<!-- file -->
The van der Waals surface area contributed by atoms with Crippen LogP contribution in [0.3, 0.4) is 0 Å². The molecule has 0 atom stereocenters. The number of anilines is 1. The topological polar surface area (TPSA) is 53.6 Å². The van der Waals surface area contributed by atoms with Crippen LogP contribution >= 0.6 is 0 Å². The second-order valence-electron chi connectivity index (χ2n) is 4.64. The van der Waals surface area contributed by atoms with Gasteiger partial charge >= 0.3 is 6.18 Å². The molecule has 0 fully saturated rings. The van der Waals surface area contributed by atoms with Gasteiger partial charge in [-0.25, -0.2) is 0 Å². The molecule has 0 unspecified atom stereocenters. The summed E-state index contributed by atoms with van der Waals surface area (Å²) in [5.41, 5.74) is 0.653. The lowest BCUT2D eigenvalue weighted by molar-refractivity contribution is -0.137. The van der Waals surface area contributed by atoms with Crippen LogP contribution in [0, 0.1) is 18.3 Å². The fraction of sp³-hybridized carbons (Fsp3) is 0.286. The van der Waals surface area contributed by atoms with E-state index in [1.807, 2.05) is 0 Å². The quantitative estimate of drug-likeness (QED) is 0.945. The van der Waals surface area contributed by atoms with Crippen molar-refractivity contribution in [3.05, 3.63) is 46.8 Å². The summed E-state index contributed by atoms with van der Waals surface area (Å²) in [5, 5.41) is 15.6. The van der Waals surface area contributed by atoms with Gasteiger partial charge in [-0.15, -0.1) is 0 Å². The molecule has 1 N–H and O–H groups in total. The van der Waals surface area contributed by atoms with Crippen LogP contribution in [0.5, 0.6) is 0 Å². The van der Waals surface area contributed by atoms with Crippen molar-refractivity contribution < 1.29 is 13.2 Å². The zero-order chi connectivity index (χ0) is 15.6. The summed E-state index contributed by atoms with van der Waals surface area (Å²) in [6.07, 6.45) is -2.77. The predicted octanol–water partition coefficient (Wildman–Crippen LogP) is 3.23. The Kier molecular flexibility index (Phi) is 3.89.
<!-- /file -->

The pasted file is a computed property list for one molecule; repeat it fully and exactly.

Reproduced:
The van der Waals surface area contributed by atoms with Crippen LogP contribution in [0.3, 0.4) is 0 Å². The molecule has 0 atom stereocenters. The number of anilines is 1. The topological polar surface area (TPSA) is 53.6 Å². The van der Waals surface area contributed by atoms with Crippen LogP contribution >= 0.6 is 0 Å². The second-order valence-electron chi connectivity index (χ2n) is 4.64. The van der Waals surface area contributed by atoms with Gasteiger partial charge >= 0.3 is 6.18 Å². The molecule has 0 fully saturated rings. The van der Waals surface area contributed by atoms with Gasteiger partial charge in [-0.25, -0.2) is 0 Å². The molecule has 0 unspecified atom stereocenters. The summed E-state index contributed by atoms with van der Waals surface area (Å²) in [5.41, 5.74) is 0.653. The lowest BCUT2D eigenvalue weighted by molar-refractivity contribution is -0.137. The van der Waals surface area contributed by atoms with Crippen LogP contribution in [0, 0.1) is 18.3 Å². The fraction of sp³-hybridized carbons (Fsp3) is 0.286. The van der Waals surface area contributed by atoms with E-state index in [1.807, 2.05) is 0 Å². The quantitative estimate of drug-likeness (QED) is 0.945. The van der Waals surface area contributed by atoms with Crippen molar-refractivity contribution in [3.05, 3.63) is 46.8 Å². The summed E-state index contributed by atoms with van der Waals surface area (Å²) in [5, 5.41) is 15.6. The van der Waals surface area contributed by atoms with Gasteiger partial charge in [-0.15, -0.1) is 0 Å². The molecule has 1 N–H and O–H groups in total. The van der Waals surface area contributed by atoms with Crippen LogP contribution in [0.5, 0.6) is 0 Å². The van der Waals surface area contributed by atoms with Crippen molar-refractivity contribution < 1.29 is 13.2 Å². The zero-order chi connectivity index (χ0) is 15.6. The summed E-state index contributed by atoms with van der Waals surface area (Å²) in [6.07, 6.45) is -2.77. The predicted octanol–water partition coefficient (Wildman–Crippen LogP) is 3.23. The Kier molecular flexibility index (Phi) is 3.89.